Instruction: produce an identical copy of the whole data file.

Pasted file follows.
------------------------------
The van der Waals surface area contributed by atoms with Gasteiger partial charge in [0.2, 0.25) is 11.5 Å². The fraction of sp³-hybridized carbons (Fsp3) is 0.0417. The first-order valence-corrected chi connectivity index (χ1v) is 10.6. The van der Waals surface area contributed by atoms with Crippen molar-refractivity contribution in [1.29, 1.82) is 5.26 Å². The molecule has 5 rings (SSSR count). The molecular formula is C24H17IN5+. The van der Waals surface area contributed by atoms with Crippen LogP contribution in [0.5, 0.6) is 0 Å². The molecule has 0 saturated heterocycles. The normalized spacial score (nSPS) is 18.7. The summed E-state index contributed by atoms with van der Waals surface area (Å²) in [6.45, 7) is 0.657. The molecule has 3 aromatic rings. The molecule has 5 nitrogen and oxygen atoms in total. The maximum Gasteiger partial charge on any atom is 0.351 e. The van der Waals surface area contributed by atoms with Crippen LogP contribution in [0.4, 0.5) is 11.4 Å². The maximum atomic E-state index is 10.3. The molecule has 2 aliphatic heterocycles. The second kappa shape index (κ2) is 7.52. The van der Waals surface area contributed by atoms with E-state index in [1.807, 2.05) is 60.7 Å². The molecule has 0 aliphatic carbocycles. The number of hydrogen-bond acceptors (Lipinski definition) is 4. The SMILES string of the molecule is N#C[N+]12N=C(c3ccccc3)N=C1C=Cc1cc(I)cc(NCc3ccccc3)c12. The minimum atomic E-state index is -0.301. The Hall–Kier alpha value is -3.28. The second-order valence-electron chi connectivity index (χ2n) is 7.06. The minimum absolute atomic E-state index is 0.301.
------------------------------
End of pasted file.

The van der Waals surface area contributed by atoms with Gasteiger partial charge in [0.2, 0.25) is 11.5 Å². The fraction of sp³-hybridized carbons (Fsp3) is 0.0417. The first-order valence-corrected chi connectivity index (χ1v) is 10.6. The van der Waals surface area contributed by atoms with Crippen molar-refractivity contribution in [1.29, 1.82) is 5.26 Å². The molecule has 5 rings (SSSR count). The molecular formula is C24H17IN5+. The van der Waals surface area contributed by atoms with Crippen LogP contribution in [0.5, 0.6) is 0 Å². The molecule has 0 saturated heterocycles. The normalized spacial score (nSPS) is 18.7. The summed E-state index contributed by atoms with van der Waals surface area (Å²) in [6.45, 7) is 0.657. The molecule has 3 aromatic rings. The molecule has 5 nitrogen and oxygen atoms in total. The maximum Gasteiger partial charge on any atom is 0.351 e. The van der Waals surface area contributed by atoms with Crippen LogP contribution in [0.4, 0.5) is 11.4 Å². The maximum atomic E-state index is 10.3. The molecule has 2 aliphatic heterocycles. The second kappa shape index (κ2) is 7.52. The van der Waals surface area contributed by atoms with E-state index in [1.807, 2.05) is 60.7 Å². The molecule has 0 aliphatic carbocycles. The number of hydrogen-bond acceptors (Lipinski definition) is 4. The SMILES string of the molecule is N#C[N+]12N=C(c3ccccc3)N=C1C=Cc1cc(I)cc(NCc3ccccc3)c12. The minimum atomic E-state index is -0.301. The Hall–Kier alpha value is -3.28. The second-order valence-electron chi connectivity index (χ2n) is 7.06. The minimum absolute atomic E-state index is 0.301.